Our National Shipbuilding Strategy has new ships being built here in Canada for both the Navy and the Coast Guard, and they will be entering service very soon. The RCN finds itself below the number of full-time sailors it requires today to do all that it needs to do, and the personnel challenge will only increase as we add new ships – hence the need to find creative ways to get the word out.


HMCS Ville de Quebec off Iqaluit.

The CLaS program is a comprehensive introduction to life on a warship. This past August, participants donned damage control gear and were shown how to fight fires in smoke-filled rooms. We experienced “man overboard” drills and high-speed manœuvring exercises. We saw how the engineering systems work and explored the engine rooms and electrical spaces. We were introduced to “the best cook in the Navy” and his team. In Sick Bay, we saw how injuries are cared for far from shore. On the bridge, we watched the operations teams in action. In effect, we saw a little bit of almost everything, and can now state with great certainty that the Navy has some impressive opportunities especially for Canadian youth looking for an exciting career.

My selection of an Arctic voyage meant that I joined the ship by small boat from a community far from the ship’s home port. The participants who embark from the major ports get to see the ashore facilities as well, and explore how the Navy base supports the fleet at sea – it’s a comprehensive tour. For me, however, being in the Arctic was truly special. It’s a part of Canada that few of us get to see or even begin to understand.

The snow had only recently left the ground in Pond Inlet which is where I joined the ship. Seemingly perpetual snow cover aside, the Arctic is changing rapidly. Few glaciers make it all the way to the waters edge these days – the majority are like a receding hair line, creeping back higher and higher into the hills above, far from shore. The waters we traveled had ice and icebergs but nowhere near as many as I had anticipated. Those onboard who had been in the Arctic before told me that the differences – even over the last 5 or 10 years – are stark and unnerving.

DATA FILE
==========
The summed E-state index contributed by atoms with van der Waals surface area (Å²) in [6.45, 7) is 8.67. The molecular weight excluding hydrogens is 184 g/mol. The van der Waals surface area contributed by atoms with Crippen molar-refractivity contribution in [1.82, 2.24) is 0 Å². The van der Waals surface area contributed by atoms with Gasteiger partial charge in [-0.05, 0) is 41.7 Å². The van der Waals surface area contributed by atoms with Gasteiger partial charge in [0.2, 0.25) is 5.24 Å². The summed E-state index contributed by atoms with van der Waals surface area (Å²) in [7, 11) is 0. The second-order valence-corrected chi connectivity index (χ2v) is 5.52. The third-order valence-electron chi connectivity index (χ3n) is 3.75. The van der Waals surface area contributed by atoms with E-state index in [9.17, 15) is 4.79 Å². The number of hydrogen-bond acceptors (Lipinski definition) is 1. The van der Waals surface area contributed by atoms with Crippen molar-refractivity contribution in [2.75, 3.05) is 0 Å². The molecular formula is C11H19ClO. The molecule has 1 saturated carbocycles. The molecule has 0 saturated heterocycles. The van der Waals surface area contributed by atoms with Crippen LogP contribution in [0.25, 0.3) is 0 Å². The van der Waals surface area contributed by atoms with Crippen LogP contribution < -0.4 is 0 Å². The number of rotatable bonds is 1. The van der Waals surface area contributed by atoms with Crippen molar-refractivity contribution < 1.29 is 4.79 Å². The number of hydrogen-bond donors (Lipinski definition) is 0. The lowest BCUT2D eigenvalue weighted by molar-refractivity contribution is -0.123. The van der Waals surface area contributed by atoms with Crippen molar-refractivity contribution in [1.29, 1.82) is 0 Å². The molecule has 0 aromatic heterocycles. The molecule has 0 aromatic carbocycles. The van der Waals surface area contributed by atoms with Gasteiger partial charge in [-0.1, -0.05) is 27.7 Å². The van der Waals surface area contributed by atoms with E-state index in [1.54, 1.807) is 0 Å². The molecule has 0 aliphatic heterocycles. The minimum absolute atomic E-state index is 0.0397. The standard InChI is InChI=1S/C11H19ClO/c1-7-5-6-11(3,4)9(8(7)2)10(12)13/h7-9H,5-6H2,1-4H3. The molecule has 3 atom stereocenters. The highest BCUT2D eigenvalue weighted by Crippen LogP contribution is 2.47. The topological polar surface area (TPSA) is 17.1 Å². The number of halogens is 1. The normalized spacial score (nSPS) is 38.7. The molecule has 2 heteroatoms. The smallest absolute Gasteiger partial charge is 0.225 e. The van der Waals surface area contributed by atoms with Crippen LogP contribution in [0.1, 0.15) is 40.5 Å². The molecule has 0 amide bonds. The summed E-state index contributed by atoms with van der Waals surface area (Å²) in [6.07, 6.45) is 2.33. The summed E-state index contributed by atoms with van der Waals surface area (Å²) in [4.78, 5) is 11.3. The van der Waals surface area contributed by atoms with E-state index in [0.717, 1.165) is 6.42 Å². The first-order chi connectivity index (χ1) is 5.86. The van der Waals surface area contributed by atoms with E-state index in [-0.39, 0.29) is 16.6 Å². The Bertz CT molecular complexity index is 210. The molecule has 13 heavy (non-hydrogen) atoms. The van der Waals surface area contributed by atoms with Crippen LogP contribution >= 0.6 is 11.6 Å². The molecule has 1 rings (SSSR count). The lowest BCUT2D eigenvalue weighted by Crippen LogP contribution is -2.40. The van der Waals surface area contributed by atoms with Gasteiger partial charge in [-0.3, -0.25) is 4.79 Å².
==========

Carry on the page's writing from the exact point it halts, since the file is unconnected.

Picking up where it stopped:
This too is Canada. We need to be cognisant of the effects of the changing climate on our fellow Canadians as well as the wildlife that makes the Arctic their home. The changing ice situation means there are more tourist boats, cruise ships, cargo ships as well as foreign survey and military vessels entering our waters every year. Our Navy and our Coast Guard are going to be busier and busier as the conditions continue to change and we need to be ready for it.

My take-aways from my time with the ship in the Arctic were many but my message here is simple: the Navy is a great place to learn, work and grow. Canada is a global trading nation with vast coastlines and huge climate challenges. We need an effective Navy and the same goes for its cousin, our Canadian Coast Guard. We need to make sure that our youth know of the opportunities and possibilities that await onboard our Canadian ships.

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Colin Cooke is the President and CEO of the Canadian Marine Industries and Shipbuilding Association. He participated in the RCN CLaS program this past August.

For more information on the CLaS program send an email to: [email protected]